adheres to and persists on skin and mucous membranes. Commonly used to sterilized medical devices 5. 12. Ozone This is unstable form of molecular oxygen readily breaks down. and deodorant soaps. Peracetic acid is a more potent germicide than is hydrogen peroxide. Silver nitrate drops can be used to prevent eye infections caused by Neisseria gonorrhoeae in newborns. and wastewater. Tincture of iodine and iodophores can be used as disinfectants or antiseptics. Ethylene Oxide Gas Easily penetrates hard-to-reach places and fabrics and does not damage moisturesensitive material. explosive. some forms of chlorine may react with organic compounds to form toxic chlorinated products. 3. Halogens Solutions of chlorine are widely used to disinfect inanimate objects. Metals Silver Most metal compounds are too toxic to be used medically. reasonable cost. Widely used to disinfect inanimate objects and to preserve non-food substances. including toothpastes. Inactivated by anionic soaps and detergents. 6. and more recently. Biguanides Chlorhexidine Relatively low toxicity. lotions. leaves an active antimicrobial residue. 9. but its use is limited because it can cause neurological damage. 11. Iodine is more expensive than chlorine and does not reliably kill endospores. organic compounds and other impurities neutralize the activity. and potentially carcinogenic. Phenolic Compounds Triclosan and hexachlorophene Wide range of activity. 4. Hexachlorophene is highly effective against Staphylococcus aureus. 7. 10. impregnated into catheters and surgical mesh. remains effective in the presence of detergents and organic contaminants. The effectiveness of hydrogen peroxide as an antiseptic is limited because the enzyme catalase breaks it down. Quaternary Ammonium Compounds Non-toxic enough to be used on food preparation surfaces. Halogens Chlorine and Iodine Chlorine solutions are inexpensive and readily available. surfaces. Some metal compounds are used to prevent microbial growth in industrial processes. Peroxygens Hydrogen peroxide is used to sterilize containers for aseptically packaged juices and milk. Triclosan is used in a variety of personal care products. Peroxygens Hydrogen peroxide and peracetic acid Readily biodegradable and less toxic than traditional alternatives. however. Peracetic acid is widely used to disinfect and sterilize medical devices. Destroys a wide range of microbes.INTRODUCTION TO MICROBIOLOGY MICROBIOLOGY LECTURE Formalin is used in vaccine preparation. 10 . drinking water. Used to disinfect drinking water and wastewater. Silver sulfadiazine is used in topical dressings to prevent infection of burns. 8. Chlorhexidine is widely used as an antiseptic in soaps and lotions. It is toxic.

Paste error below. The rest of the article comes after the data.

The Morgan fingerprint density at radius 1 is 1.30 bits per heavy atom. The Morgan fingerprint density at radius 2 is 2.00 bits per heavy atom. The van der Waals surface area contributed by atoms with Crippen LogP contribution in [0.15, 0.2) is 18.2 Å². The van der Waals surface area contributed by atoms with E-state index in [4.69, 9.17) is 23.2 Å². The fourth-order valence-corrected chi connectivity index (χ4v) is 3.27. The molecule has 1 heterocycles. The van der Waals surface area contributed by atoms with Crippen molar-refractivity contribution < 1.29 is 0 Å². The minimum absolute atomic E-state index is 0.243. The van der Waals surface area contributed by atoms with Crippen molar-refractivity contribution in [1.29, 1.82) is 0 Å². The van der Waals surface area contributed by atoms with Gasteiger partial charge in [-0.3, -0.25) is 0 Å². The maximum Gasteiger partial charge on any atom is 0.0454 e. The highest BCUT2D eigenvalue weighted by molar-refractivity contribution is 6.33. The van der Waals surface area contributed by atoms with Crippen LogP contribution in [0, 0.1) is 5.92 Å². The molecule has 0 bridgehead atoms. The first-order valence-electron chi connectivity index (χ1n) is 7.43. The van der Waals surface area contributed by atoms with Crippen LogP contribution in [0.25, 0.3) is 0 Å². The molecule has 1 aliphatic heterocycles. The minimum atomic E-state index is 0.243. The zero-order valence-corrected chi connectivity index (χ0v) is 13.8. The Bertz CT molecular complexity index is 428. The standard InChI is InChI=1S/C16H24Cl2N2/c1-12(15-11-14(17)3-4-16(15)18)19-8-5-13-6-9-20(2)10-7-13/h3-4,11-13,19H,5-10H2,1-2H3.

INTRODUCTION TO MICROBIOLOGY MICROBIOLOGY LECTURE 11 .